For the first time in history, the Church of England has approved women to become bishops.
The historical change was announced after a ruling by the General Synod which gave approval to legislation when two-thirds majority voted in favor.
The change was first rejected by the traditionalist lay members in 2012 although the votes were backed by the Houses of Bishops and Clergy.
According to the Archbishop of Canterbury Justin Welby, he said he was “delighted” by the latest development but some opponents were not convinced by the ‘preferential allowance’ granted to the women.
The important votes in the house of Laity were 152 in favour, 45 against, and there were five abstentions, while in November 2012 the change was stopped by just six votes cast by the lay members.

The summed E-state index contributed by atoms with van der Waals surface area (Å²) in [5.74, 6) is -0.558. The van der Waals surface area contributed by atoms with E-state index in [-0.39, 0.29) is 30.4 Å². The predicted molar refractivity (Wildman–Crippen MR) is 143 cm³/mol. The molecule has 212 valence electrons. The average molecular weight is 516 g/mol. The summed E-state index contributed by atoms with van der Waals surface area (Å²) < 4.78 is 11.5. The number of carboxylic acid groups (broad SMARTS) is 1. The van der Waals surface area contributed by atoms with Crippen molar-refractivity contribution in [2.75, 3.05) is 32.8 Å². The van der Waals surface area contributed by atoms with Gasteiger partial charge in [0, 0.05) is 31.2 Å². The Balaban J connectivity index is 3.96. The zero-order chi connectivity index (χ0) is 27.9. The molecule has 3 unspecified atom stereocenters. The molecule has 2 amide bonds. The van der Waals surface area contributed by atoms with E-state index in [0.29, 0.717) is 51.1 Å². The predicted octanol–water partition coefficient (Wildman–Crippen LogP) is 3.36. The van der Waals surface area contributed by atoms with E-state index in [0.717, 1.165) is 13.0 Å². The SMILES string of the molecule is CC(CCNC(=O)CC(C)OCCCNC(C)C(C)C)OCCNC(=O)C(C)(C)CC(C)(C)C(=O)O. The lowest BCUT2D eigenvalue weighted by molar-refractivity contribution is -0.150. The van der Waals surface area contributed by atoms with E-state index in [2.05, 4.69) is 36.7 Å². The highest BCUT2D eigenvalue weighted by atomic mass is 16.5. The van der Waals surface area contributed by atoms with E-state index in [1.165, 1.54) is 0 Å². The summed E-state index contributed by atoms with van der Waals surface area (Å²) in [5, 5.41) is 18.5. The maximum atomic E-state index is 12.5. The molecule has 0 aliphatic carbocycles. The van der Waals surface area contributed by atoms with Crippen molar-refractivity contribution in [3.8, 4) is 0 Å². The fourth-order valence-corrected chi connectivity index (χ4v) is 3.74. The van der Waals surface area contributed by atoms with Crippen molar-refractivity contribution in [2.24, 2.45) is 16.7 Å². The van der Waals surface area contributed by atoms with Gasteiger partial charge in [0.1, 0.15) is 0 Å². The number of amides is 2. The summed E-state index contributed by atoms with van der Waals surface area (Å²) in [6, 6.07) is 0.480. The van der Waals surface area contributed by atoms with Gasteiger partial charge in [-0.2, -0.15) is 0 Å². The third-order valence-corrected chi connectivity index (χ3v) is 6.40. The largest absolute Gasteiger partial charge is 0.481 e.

In the house of Bishops, 37 were in favour, two against, and there was one abstention. The House of Clergy voted 162 in favour, 25 against and there were four abstentions.
The first women bishops could be announced and ordained by next year.